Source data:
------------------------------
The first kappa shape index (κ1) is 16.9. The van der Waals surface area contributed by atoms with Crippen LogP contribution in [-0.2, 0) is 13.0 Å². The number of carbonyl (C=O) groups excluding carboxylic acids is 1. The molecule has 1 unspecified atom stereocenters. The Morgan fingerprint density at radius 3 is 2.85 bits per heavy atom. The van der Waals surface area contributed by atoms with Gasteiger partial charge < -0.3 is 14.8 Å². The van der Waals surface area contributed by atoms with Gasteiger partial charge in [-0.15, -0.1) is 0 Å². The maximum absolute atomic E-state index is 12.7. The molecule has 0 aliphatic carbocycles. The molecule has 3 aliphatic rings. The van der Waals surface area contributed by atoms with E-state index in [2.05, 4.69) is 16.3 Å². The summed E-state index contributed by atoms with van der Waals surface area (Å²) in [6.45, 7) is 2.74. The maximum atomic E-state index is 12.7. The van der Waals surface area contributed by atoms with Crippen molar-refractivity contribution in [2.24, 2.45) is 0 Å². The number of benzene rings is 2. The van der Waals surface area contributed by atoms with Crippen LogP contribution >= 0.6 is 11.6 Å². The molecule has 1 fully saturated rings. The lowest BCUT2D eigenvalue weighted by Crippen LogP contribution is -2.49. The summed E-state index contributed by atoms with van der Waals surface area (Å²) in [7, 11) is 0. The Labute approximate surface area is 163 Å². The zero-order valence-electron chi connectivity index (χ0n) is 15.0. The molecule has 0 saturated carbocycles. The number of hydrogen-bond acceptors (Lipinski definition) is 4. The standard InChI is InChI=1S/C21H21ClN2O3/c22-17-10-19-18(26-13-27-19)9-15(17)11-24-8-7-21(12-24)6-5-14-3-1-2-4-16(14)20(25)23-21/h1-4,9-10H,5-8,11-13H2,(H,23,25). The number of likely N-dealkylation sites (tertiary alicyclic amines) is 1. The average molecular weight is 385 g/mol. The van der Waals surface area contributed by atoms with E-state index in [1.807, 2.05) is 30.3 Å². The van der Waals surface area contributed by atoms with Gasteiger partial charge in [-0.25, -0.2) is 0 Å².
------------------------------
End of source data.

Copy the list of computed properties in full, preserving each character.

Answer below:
The first kappa shape index (κ1) is 16.9. The van der Waals surface area contributed by atoms with Crippen LogP contribution in [-0.2, 0) is 13.0 Å². The number of carbonyl (C=O) groups excluding carboxylic acids is 1. The molecule has 1 unspecified atom stereocenters. The Morgan fingerprint density at radius 3 is 2.85 bits per heavy atom. The van der Waals surface area contributed by atoms with Gasteiger partial charge < -0.3 is 14.8 Å². The van der Waals surface area contributed by atoms with Gasteiger partial charge in [-0.15, -0.1) is 0 Å². The maximum absolute atomic E-state index is 12.7. The molecule has 0 aliphatic carbocycles. The molecule has 3 aliphatic rings. The van der Waals surface area contributed by atoms with E-state index in [2.05, 4.69) is 16.3 Å². The summed E-state index contributed by atoms with van der Waals surface area (Å²) in [6.45, 7) is 2.74. The maximum atomic E-state index is 12.7. The van der Waals surface area contributed by atoms with Crippen molar-refractivity contribution in [2.24, 2.45) is 0 Å². The number of benzene rings is 2. The van der Waals surface area contributed by atoms with Crippen LogP contribution >= 0.6 is 11.6 Å². The molecule has 1 fully saturated rings. The lowest BCUT2D eigenvalue weighted by Crippen LogP contribution is -2.49. The summed E-state index contributed by atoms with van der Waals surface area (Å²) in [7, 11) is 0. The Labute approximate surface area is 163 Å². The zero-order valence-electron chi connectivity index (χ0n) is 15.0. The molecule has 0 saturated carbocycles. The number of hydrogen-bond acceptors (Lipinski definition) is 4. The standard InChI is InChI=1S/C21H21ClN2O3/c22-17-10-19-18(26-13-27-19)9-15(17)11-24-8-7-21(12-24)6-5-14-3-1-2-4-16(14)20(25)23-21/h1-4,9-10H,5-8,11-13H2,(H,23,25). The number of likely N-dealkylation sites (tertiary alicyclic amines) is 1. The average molecular weight is 385 g/mol. The van der Waals surface area contributed by atoms with E-state index in [1.807, 2.05) is 30.3 Å². The van der Waals surface area contributed by atoms with Gasteiger partial charge in [-0.25, -0.2) is 0 Å².